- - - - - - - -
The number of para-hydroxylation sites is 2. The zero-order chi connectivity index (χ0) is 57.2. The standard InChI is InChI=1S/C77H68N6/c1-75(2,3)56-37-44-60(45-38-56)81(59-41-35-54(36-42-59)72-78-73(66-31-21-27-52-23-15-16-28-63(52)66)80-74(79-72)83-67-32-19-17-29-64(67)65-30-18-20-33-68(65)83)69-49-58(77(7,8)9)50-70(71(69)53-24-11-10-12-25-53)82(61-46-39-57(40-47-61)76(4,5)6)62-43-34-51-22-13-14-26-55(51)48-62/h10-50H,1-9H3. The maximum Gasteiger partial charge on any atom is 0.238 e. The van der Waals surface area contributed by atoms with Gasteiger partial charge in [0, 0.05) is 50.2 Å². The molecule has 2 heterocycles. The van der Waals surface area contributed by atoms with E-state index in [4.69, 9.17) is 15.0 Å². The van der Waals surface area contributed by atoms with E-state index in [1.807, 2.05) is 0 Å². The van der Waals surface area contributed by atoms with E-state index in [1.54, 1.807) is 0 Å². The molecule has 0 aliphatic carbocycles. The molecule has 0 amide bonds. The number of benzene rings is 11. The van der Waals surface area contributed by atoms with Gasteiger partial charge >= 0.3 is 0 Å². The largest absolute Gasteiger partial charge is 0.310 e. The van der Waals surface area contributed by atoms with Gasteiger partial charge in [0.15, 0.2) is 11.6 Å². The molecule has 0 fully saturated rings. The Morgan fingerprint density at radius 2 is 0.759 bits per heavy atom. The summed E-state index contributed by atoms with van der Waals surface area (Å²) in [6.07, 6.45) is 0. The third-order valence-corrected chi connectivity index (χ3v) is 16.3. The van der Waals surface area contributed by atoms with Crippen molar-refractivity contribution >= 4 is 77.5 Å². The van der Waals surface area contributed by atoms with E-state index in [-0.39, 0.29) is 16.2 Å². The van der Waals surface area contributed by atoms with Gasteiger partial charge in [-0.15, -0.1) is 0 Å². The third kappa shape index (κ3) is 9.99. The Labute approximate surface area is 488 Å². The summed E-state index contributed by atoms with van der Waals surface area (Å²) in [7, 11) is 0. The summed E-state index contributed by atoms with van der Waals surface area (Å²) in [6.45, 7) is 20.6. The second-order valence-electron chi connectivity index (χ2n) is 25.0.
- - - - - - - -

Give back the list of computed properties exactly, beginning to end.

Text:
The number of para-hydroxylation sites is 2. The zero-order chi connectivity index (χ0) is 57.2. The standard InChI is InChI=1S/C77H68N6/c1-75(2,3)56-37-44-60(45-38-56)81(59-41-35-54(36-42-59)72-78-73(66-31-21-27-52-23-15-16-28-63(52)66)80-74(79-72)83-67-32-19-17-29-64(67)65-30-18-20-33-68(65)83)69-49-58(77(7,8)9)50-70(71(69)53-24-11-10-12-25-53)82(61-46-39-57(40-47-61)76(4,5)6)62-43-34-51-22-13-14-26-55(51)48-62/h10-50H,1-9H3. The maximum Gasteiger partial charge on any atom is 0.238 e. The van der Waals surface area contributed by atoms with Gasteiger partial charge in [0, 0.05) is 50.2 Å². The molecule has 2 heterocycles. The van der Waals surface area contributed by atoms with E-state index in [4.69, 9.17) is 15.0 Å². The van der Waals surface area contributed by atoms with E-state index in [1.807, 2.05) is 0 Å². The van der Waals surface area contributed by atoms with E-state index in [1.54, 1.807) is 0 Å². The molecule has 0 aliphatic carbocycles. The molecule has 0 amide bonds. The number of benzene rings is 11. The van der Waals surface area contributed by atoms with Gasteiger partial charge >= 0.3 is 0 Å². The largest absolute Gasteiger partial charge is 0.310 e. The van der Waals surface area contributed by atoms with Gasteiger partial charge in [0.15, 0.2) is 11.6 Å². The molecule has 0 fully saturated rings. The Morgan fingerprint density at radius 2 is 0.759 bits per heavy atom. The summed E-state index contributed by atoms with van der Waals surface area (Å²) in [6.07, 6.45) is 0. The third-order valence-corrected chi connectivity index (χ3v) is 16.3. The van der Waals surface area contributed by atoms with Crippen molar-refractivity contribution >= 4 is 77.5 Å². The van der Waals surface area contributed by atoms with E-state index in [-0.39, 0.29) is 16.2 Å². The van der Waals surface area contributed by atoms with Gasteiger partial charge in [-0.15, -0.1) is 0 Å². The third kappa shape index (κ3) is 9.99. The Labute approximate surface area is 488 Å². The summed E-state index contributed by atoms with van der Waals surface area (Å²) in [7, 11) is 0. The summed E-state index contributed by atoms with van der Waals surface area (Å²) in [6.45, 7) is 20.6. The second-order valence-electron chi connectivity index (χ2n) is 25.0.